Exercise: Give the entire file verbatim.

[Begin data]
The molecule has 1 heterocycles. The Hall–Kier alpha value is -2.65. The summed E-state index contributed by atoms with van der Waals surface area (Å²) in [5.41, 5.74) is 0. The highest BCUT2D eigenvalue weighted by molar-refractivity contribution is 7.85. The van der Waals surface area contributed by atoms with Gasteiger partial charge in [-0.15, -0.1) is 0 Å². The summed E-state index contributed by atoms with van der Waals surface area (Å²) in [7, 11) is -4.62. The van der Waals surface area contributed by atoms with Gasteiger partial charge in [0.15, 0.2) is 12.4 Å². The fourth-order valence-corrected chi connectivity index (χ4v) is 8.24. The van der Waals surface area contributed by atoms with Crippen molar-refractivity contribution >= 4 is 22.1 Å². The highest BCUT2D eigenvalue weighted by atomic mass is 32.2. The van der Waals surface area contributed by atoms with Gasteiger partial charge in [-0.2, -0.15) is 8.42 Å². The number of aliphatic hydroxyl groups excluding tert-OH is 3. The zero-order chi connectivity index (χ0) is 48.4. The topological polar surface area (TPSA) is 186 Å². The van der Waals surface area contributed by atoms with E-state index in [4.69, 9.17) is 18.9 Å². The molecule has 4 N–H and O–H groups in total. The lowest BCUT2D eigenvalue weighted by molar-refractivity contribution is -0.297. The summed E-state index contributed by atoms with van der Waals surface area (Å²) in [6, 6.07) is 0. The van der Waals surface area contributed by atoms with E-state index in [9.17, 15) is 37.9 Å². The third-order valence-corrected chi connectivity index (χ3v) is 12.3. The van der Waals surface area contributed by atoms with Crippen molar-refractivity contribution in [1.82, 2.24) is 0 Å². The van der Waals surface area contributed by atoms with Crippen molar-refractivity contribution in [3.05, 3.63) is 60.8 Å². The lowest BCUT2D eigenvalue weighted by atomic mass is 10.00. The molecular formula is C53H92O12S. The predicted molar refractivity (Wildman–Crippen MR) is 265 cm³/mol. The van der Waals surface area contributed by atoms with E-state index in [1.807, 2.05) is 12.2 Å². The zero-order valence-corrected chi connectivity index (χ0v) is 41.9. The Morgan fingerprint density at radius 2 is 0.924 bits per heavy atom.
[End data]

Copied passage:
The molecule has 1 heterocycles. The Hall–Kier alpha value is -2.65. The summed E-state index contributed by atoms with van der Waals surface area (Å²) in [5.41, 5.74) is 0. The highest BCUT2D eigenvalue weighted by molar-refractivity contribution is 7.85. The van der Waals surface area contributed by atoms with Gasteiger partial charge in [-0.15, -0.1) is 0 Å². The summed E-state index contributed by atoms with van der Waals surface area (Å²) in [7, 11) is -4.62. The van der Waals surface area contributed by atoms with Gasteiger partial charge in [0.15, 0.2) is 12.4 Å². The fourth-order valence-corrected chi connectivity index (χ4v) is 8.24. The van der Waals surface area contributed by atoms with Crippen molar-refractivity contribution >= 4 is 22.1 Å². The highest BCUT2D eigenvalue weighted by atomic mass is 32.2. The van der Waals surface area contributed by atoms with Gasteiger partial charge in [-0.2, -0.15) is 8.42 Å². The number of aliphatic hydroxyl groups excluding tert-OH is 3. The zero-order chi connectivity index (χ0) is 48.4. The topological polar surface area (TPSA) is 186 Å². The van der Waals surface area contributed by atoms with E-state index in [4.69, 9.17) is 18.9 Å². The molecule has 4 N–H and O–H groups in total. The lowest BCUT2D eigenvalue weighted by molar-refractivity contribution is -0.297. The summed E-state index contributed by atoms with van der Waals surface area (Å²) in [6, 6.07) is 0. The van der Waals surface area contributed by atoms with E-state index in [9.17, 15) is 37.9 Å². The third-order valence-corrected chi connectivity index (χ3v) is 12.3. The van der Waals surface area contributed by atoms with Crippen molar-refractivity contribution in [1.82, 2.24) is 0 Å². The van der Waals surface area contributed by atoms with Crippen molar-refractivity contribution in [3.05, 3.63) is 60.8 Å². The lowest BCUT2D eigenvalue weighted by atomic mass is 10.00. The molecular formula is C53H92O12S. The predicted molar refractivity (Wildman–Crippen MR) is 265 cm³/mol. The van der Waals surface area contributed by atoms with E-state index in [1.807, 2.05) is 12.2 Å². The zero-order valence-corrected chi connectivity index (χ0v) is 41.9. The Morgan fingerprint density at radius 2 is 0.924 bits per heavy atom.